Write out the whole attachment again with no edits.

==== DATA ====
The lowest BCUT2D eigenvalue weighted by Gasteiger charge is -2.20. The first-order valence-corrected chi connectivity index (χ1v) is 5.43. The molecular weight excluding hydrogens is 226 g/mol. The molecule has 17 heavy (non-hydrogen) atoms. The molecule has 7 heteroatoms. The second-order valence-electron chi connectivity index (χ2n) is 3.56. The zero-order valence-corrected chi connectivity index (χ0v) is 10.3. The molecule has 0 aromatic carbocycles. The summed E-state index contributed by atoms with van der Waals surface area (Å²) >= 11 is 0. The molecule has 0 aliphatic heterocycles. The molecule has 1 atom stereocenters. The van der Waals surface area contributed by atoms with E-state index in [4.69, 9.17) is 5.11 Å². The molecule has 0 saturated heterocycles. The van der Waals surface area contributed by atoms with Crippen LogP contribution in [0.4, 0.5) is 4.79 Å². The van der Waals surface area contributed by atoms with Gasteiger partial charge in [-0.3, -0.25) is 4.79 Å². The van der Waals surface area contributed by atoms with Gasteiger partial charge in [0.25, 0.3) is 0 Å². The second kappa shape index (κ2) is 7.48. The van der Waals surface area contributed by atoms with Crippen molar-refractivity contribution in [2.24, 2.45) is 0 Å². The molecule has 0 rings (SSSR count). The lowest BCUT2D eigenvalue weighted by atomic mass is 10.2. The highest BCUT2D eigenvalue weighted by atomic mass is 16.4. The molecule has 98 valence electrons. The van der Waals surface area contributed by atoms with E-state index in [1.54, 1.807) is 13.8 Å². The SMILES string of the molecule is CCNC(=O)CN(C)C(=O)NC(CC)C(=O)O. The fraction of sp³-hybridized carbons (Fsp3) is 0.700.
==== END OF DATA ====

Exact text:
The lowest BCUT2D eigenvalue weighted by Gasteiger charge is -2.20. The first-order valence-corrected chi connectivity index (χ1v) is 5.43. The molecular weight excluding hydrogens is 226 g/mol. The molecule has 17 heavy (non-hydrogen) atoms. The molecule has 7 heteroatoms. The second-order valence-electron chi connectivity index (χ2n) is 3.56. The zero-order valence-corrected chi connectivity index (χ0v) is 10.3. The molecule has 0 aromatic carbocycles. The summed E-state index contributed by atoms with van der Waals surface area (Å²) >= 11 is 0. The molecule has 0 aliphatic heterocycles. The molecule has 1 atom stereocenters. The van der Waals surface area contributed by atoms with E-state index in [4.69, 9.17) is 5.11 Å². The molecule has 0 saturated heterocycles. The van der Waals surface area contributed by atoms with Crippen LogP contribution in [0.4, 0.5) is 4.79 Å². The van der Waals surface area contributed by atoms with Gasteiger partial charge in [-0.3, -0.25) is 4.79 Å². The van der Waals surface area contributed by atoms with Gasteiger partial charge in [0.25, 0.3) is 0 Å². The second kappa shape index (κ2) is 7.48. The van der Waals surface area contributed by atoms with Crippen molar-refractivity contribution in [2.24, 2.45) is 0 Å². The molecule has 0 rings (SSSR count). The lowest BCUT2D eigenvalue weighted by atomic mass is 10.2. The highest BCUT2D eigenvalue weighted by atomic mass is 16.4. The molecule has 98 valence electrons. The van der Waals surface area contributed by atoms with E-state index in [1.54, 1.807) is 13.8 Å². The SMILES string of the molecule is CCNC(=O)CN(C)C(=O)NC(CC)C(=O)O. The fraction of sp³-hybridized carbons (Fsp3) is 0.700.